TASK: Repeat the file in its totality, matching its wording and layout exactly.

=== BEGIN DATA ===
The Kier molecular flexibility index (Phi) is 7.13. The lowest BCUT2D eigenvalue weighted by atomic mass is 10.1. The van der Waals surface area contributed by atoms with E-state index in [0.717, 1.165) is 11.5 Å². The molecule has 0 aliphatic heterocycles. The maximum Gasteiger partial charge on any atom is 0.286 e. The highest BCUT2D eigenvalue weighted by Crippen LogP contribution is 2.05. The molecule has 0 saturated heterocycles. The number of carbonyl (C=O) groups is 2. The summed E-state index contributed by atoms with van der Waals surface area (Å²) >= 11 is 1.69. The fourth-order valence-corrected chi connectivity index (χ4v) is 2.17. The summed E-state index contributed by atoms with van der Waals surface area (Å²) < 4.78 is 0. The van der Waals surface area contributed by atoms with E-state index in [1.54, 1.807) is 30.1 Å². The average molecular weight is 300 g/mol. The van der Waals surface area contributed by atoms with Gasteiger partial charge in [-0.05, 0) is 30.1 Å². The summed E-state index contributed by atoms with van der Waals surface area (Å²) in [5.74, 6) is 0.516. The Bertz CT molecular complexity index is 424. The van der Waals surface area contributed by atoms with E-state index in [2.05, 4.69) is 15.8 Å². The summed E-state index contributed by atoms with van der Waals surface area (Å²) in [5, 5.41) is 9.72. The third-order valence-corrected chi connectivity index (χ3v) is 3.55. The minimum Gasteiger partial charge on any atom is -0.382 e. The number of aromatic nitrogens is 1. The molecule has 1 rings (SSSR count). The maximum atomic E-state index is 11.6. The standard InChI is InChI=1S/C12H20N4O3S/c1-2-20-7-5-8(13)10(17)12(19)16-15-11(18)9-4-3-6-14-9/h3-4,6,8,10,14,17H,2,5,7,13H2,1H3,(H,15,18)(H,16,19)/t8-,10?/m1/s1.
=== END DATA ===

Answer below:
The Kier molecular flexibility index (Phi) is 7.13. The lowest BCUT2D eigenvalue weighted by atomic mass is 10.1. The van der Waals surface area contributed by atoms with E-state index in [0.717, 1.165) is 11.5 Å². The molecule has 0 aliphatic heterocycles. The maximum Gasteiger partial charge on any atom is 0.286 e. The highest BCUT2D eigenvalue weighted by Crippen LogP contribution is 2.05. The molecule has 0 saturated heterocycles. The number of carbonyl (C=O) groups is 2. The summed E-state index contributed by atoms with van der Waals surface area (Å²) >= 11 is 1.69. The fourth-order valence-corrected chi connectivity index (χ4v) is 2.17. The summed E-state index contributed by atoms with van der Waals surface area (Å²) < 4.78 is 0. The van der Waals surface area contributed by atoms with E-state index in [1.54, 1.807) is 30.1 Å². The average molecular weight is 300 g/mol. The van der Waals surface area contributed by atoms with Gasteiger partial charge in [-0.05, 0) is 30.1 Å². The summed E-state index contributed by atoms with van der Waals surface area (Å²) in [5.74, 6) is 0.516. The Bertz CT molecular complexity index is 424. The van der Waals surface area contributed by atoms with E-state index in [2.05, 4.69) is 15.8 Å². The summed E-state index contributed by atoms with van der Waals surface area (Å²) in [5, 5.41) is 9.72. The third-order valence-corrected chi connectivity index (χ3v) is 3.55. The minimum Gasteiger partial charge on any atom is -0.382 e. The number of aromatic nitrogens is 1. The molecule has 1 rings (SSSR count). The maximum atomic E-state index is 11.6. The standard InChI is InChI=1S/C12H20N4O3S/c1-2-20-7-5-8(13)10(17)12(19)16-15-11(18)9-4-3-6-14-9/h3-4,6,8,10,14,17H,2,5,7,13H2,1H3,(H,15,18)(H,16,19)/t8-,10?/m1/s1.